Russell Eugene Weston Jr., 44 years old, walked into the Capitol Building in Washington DC on July 24th, 1998, in order to save the world from cannibals, and to retrieve top secret information from a satellite system that was capable of time-travel. I’m not sure why he thought the government would be of any use to him, but he did, and when the government didn’t listen he shot and killed two guards.
He is imprisoned in Butner, North Carolina, in solitary, because, after all, he is mad. In what used to be the civilized world, he would be in some kind of treatment program where smart people with degrees in psychology would be trying to help him recover his senses. But this is America of the 21st century and bloodlust over-rules compassion so the government wants very badly to put him on trial for murder and sentence him to death.
The trouble is, of course, that Mr. Weston appears to be insane. It is a well-established facet of the modern justice system that a person who is not responsible for his actions cannot be convicted of crimes committed while he was not responsible for his actions, ie., in possession of his faculties, his reason, his ability to discern right from wrong.
A small obstacle to be sure. In a new, significant skirmish in the real drug war– the war waged by pharmaceuticals to get everybody onto drugs– a three judge panel of the U.S. Court of Appeals for the D.C. circuit ordered him to be medicated!
Mr. Weston’s lawyer– a public defender (and we all know how awesome public defenders are)– is considering an appeal. Of course, appeals ultimately end up in the hands of those robed dildos of Partisan Politics, the Supremes.
Well, what is wrong with medicating this guy so he can be ruled sane so he can be tried for murders committed while he was insane? And then executed? We need to provide a nice deterrent to all those crazy UFO-believers out there with guns.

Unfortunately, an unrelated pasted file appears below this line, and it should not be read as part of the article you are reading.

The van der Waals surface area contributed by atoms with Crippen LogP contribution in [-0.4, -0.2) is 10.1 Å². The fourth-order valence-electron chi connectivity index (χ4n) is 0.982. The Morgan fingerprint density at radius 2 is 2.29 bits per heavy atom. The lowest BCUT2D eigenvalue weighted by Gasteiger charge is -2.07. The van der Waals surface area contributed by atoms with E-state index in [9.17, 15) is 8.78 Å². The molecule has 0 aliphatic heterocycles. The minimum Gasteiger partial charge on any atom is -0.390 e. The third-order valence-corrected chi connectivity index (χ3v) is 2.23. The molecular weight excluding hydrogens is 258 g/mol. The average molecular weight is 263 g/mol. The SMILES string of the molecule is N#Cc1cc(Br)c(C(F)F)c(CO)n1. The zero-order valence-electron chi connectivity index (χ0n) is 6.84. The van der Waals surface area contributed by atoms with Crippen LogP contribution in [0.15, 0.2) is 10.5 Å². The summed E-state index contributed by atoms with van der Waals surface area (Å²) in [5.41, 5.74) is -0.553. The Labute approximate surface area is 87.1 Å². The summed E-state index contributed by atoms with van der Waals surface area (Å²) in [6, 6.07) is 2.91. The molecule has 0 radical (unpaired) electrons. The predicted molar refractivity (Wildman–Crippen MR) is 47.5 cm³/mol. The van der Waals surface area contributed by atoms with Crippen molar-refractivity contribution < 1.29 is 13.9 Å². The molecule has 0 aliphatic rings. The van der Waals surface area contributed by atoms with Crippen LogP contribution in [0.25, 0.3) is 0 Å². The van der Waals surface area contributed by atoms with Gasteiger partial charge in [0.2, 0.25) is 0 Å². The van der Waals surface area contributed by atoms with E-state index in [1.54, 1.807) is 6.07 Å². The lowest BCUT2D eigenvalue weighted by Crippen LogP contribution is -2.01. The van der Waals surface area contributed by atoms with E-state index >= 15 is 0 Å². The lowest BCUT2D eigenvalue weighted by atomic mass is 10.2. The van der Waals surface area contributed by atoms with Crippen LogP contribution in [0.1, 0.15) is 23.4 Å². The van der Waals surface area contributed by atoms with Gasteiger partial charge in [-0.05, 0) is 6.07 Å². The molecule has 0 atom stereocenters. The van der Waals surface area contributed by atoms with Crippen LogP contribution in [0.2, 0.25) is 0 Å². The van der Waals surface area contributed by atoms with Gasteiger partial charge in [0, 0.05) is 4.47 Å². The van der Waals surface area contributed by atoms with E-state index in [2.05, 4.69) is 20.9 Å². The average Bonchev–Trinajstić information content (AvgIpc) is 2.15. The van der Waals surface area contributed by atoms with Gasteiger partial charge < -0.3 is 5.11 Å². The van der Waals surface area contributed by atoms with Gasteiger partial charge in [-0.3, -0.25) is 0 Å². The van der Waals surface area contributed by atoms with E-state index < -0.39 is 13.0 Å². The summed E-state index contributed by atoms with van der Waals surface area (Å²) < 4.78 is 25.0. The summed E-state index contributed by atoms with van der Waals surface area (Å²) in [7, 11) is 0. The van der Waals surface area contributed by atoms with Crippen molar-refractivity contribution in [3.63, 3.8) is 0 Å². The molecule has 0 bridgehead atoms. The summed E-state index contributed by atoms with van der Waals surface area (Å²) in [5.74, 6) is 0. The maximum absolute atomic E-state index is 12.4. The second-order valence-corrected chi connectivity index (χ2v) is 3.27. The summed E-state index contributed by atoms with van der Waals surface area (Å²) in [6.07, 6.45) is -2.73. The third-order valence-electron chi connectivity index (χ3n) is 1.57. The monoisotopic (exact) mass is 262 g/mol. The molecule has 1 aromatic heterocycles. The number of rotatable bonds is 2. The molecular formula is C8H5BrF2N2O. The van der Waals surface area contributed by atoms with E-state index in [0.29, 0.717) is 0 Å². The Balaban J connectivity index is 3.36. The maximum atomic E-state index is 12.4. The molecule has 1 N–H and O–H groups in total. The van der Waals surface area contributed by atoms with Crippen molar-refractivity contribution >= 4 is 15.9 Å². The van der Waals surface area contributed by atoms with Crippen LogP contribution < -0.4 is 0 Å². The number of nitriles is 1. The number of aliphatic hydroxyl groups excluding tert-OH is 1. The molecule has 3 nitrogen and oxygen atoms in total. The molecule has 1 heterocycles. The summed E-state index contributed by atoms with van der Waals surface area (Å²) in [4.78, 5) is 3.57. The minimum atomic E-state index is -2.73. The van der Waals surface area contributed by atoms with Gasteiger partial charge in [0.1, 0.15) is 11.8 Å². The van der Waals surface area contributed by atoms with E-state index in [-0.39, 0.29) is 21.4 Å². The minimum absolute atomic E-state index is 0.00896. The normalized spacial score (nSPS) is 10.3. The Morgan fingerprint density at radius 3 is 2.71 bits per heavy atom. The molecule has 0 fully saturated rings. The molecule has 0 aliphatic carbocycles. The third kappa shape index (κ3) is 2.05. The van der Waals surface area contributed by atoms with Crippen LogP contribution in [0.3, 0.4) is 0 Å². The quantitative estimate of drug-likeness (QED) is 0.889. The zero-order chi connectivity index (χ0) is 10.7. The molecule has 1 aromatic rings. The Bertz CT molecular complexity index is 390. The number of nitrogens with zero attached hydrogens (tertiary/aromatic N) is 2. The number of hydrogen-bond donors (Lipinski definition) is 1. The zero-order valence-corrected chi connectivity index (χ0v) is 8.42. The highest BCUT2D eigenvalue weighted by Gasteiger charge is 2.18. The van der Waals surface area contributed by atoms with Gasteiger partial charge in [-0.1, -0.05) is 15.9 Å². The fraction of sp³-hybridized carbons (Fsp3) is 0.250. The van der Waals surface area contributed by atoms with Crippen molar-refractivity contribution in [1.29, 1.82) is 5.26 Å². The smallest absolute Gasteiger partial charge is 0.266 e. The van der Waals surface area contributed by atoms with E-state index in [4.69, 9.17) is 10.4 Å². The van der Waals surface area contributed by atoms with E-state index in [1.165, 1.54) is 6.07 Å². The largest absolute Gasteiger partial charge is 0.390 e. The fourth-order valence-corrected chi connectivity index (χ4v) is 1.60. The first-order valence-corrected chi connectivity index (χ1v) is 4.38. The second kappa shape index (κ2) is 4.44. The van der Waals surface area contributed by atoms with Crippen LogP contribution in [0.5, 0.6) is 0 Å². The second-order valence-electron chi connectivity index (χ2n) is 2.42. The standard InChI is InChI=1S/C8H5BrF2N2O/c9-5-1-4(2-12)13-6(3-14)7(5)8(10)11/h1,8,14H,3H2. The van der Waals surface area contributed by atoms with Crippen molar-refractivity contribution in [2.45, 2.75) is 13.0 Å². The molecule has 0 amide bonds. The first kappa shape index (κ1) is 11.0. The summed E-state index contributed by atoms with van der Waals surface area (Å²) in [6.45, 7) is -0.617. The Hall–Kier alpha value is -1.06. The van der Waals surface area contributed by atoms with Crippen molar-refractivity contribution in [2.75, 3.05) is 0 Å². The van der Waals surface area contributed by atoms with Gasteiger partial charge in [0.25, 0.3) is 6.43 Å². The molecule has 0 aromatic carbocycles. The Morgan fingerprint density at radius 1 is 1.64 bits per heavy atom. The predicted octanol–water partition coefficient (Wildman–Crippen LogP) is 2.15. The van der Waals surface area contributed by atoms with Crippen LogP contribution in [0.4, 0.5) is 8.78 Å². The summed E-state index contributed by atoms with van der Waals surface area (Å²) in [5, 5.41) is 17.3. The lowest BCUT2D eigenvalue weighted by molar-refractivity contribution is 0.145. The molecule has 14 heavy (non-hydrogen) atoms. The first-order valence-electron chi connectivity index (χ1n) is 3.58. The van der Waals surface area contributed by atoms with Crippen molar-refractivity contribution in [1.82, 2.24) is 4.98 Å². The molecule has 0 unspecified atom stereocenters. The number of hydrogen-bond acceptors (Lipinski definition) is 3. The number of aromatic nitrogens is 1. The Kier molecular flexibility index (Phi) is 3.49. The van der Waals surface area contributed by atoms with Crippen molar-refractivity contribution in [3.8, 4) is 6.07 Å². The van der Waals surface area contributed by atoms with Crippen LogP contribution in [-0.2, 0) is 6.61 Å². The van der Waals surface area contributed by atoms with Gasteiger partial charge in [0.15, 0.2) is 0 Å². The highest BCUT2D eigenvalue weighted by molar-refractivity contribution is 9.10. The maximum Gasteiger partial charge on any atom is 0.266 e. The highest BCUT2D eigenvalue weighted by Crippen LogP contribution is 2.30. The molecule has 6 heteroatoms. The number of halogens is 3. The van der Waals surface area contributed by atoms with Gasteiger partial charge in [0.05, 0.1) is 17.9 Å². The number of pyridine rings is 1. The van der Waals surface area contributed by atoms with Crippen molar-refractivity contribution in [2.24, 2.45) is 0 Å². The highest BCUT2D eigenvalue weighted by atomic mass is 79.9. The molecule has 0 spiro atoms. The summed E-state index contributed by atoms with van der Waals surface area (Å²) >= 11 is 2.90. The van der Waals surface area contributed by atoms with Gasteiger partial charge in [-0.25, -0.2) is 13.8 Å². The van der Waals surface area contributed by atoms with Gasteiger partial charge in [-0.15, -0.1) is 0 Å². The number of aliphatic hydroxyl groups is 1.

Apart from the obvious– that just because medications can make him appear to be sane doesn’t mean he was sane at the time of the murders– there is the absurd circumstance of the government drugging people into certain specified conditions (guided by the high priests of mental sanitation, psychiatrists and psychologists) in order to obtain particular results from the justice system.
I know– it’s hard to wrap your mind around this issue, especially if it’s medicated. But break it down. The drugs in question are those very powerful psychotropic drugs the mission of which is to alter a person’s personality or emotions.
Is this allowed by the constitution? The very question is insane– of course not. The idea that a constitution that protects the right of privacy and freedom of speech and presumes innocence until proof of guilt is established and validated by a duly constituted jury or judge, would permit any government body to forcibly alter a person’s mind with powerful psychotropic drugs— it’s absolutely outrageous.
But that’s not even the most objectionable part of it all. Of what use is this procedure to the prosecution? The man was probably insane when he shot the two guards. The prosecution wishes to argue that he was not insane. They are allowed to specify how his mind should be altered in order to present him as evidence in support of their view????
The precedent is shattering. With the pharmaceutical companies already revving up the corporate cheer-leaders, every prosecutor in the country will now consider the option of obtaining a court order to force prescribed personality alterations of defendants in criminal actions.
You think I’m getting carried away? What if I had told you 50 years ago that we were headed towards the kind of society in which people who are unhappy or dissatisfied with their lives in any form would go to their doctors and readily obtain prescriptions for powerful mood-altering substances that would help them cope with their terrible little lives?
You would have thought I was insane.